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Missed the Mark- Attorney/Client Privilege Prior to Litigation: S.D. Ohio

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  • Missed the Mark- Attorney/Client Privilege Prior to Litigation: S.D. Ohio

    In a recent case out of Ohio, I (and more importantly, my boss) believe the Court missed the mark in determining when attorney-client privilege attached. By way of background, Defendant engaged the services of outside counsel immediately after its first denial of Plaintiff's claim. As oppose to retaining counsel's services in the interest of administering the plan "solely in the interests of the participants and beneficiaries," counsel, from the onset, was clearly preparing for the upcoming litigation following a final denial.

    “On either rationale…, it is clear that the fiduciary exception has its limits—by agreeing to serve as a fiduciary, an ERISA trustee is not completely debilitated from enjoying a confidential attorney-client relationship….” Mett, 178 F.3d at 1063.
    How, then, does the fiduciary exception operate?
    In the ERISA arena, the fiduciary exception says, “a fiduciary of an ERISA plan ‘must make available to the beneficiary, upon request, any communications with an attorney that are intended to assist in the administration of the plan.’” Moss, 495 F. App’x at 595 (quoting, in part, Bland v. Fiatallis N. Am., Inc., 401 F.3d 779, 787 (7th Cir. 2005) (other citation omitted). “This is because ‘[w]hen an attorney advises a plan administrator or other fiduciary concerning plan administration, the attorney’s clients are the plan beneficiaries for whom the fiduciary acts, not the plan administrator.’” Id. (quoting, in part, Wildbur v. ARCO Chem. Co., 974 F.2d 631, 645 (5th Cir. 1992) (other citation omitted). “The fiduciary exception generally applies only to communications related to plan administration and not to communications after a final decision or ‘addressing a challenge to the plan administrator in his or her personal capacity.’” Id. at 595-96 (citing Redd v. Bhd. of Maint. of Way Emps. Div. of the Int'l Bhd. of Teamsters, No. 08–11457, 2009 WL 1543325, at *1 (E.D. Mich. June 2, 2009)).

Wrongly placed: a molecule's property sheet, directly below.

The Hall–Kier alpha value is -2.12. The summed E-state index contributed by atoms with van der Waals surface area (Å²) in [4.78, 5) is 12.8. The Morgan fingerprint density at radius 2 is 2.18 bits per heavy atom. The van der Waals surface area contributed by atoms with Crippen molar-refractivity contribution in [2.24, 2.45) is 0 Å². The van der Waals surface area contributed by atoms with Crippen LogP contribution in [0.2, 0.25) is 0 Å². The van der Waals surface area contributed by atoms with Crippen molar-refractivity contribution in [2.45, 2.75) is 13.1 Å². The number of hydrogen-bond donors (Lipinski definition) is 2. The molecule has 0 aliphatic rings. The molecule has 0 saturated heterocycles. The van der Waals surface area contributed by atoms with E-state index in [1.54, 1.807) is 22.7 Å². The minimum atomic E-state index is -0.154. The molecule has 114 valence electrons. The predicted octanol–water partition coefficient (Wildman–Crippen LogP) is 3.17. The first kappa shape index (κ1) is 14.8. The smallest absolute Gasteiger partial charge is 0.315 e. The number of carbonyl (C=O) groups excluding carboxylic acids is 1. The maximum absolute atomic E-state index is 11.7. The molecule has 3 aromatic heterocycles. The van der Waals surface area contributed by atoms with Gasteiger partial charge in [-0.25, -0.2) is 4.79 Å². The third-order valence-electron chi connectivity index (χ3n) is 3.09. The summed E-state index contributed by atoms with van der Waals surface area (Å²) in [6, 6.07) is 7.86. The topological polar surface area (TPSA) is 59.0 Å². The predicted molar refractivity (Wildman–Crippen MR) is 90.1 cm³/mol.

The present case does not involve communications that occurred after Minnesota Life’s final denial of benefits and does not involve claims against a fiduciary in his or her personal capacity. This narrows the focus to the communications between Minnesota Life’s claims-department personnel and its in-house counsel before Minnesota Life reached its final decision on August 15, 2016. Some of these communications occurred in 2011, at or near the time of Minnesota Life’s initial decision to deny benefits on April 15, 2011; others occurred in 2013 at or near the time of Plaintiff’s pending appeal; and the remaining occurred in 2016 near the date (again, August 15, 2016) Minnesota Life made its final decision to deny benefits.
    Minnesota Life contends that throughout this time period, its in-house counsel assisted in preparing for anticipated litigation, rather than helping to process Ms. Freel’s benefits claim or helping to decide whether to grant or deny her claim. It finds that none of its redacted communications involved the administration of the plan.
    As noted above, the court finds that the privilege only attached after an issuance of a final denial which, given the circumstances, we staunchly disagree with. Furthermore, as a matter of personal opinion, it is my belief that the very act of retaining counsel to prepare for litigation following an ultimate denial is an irrefutable demonstration of bad faith. The entire opinion is attached below.
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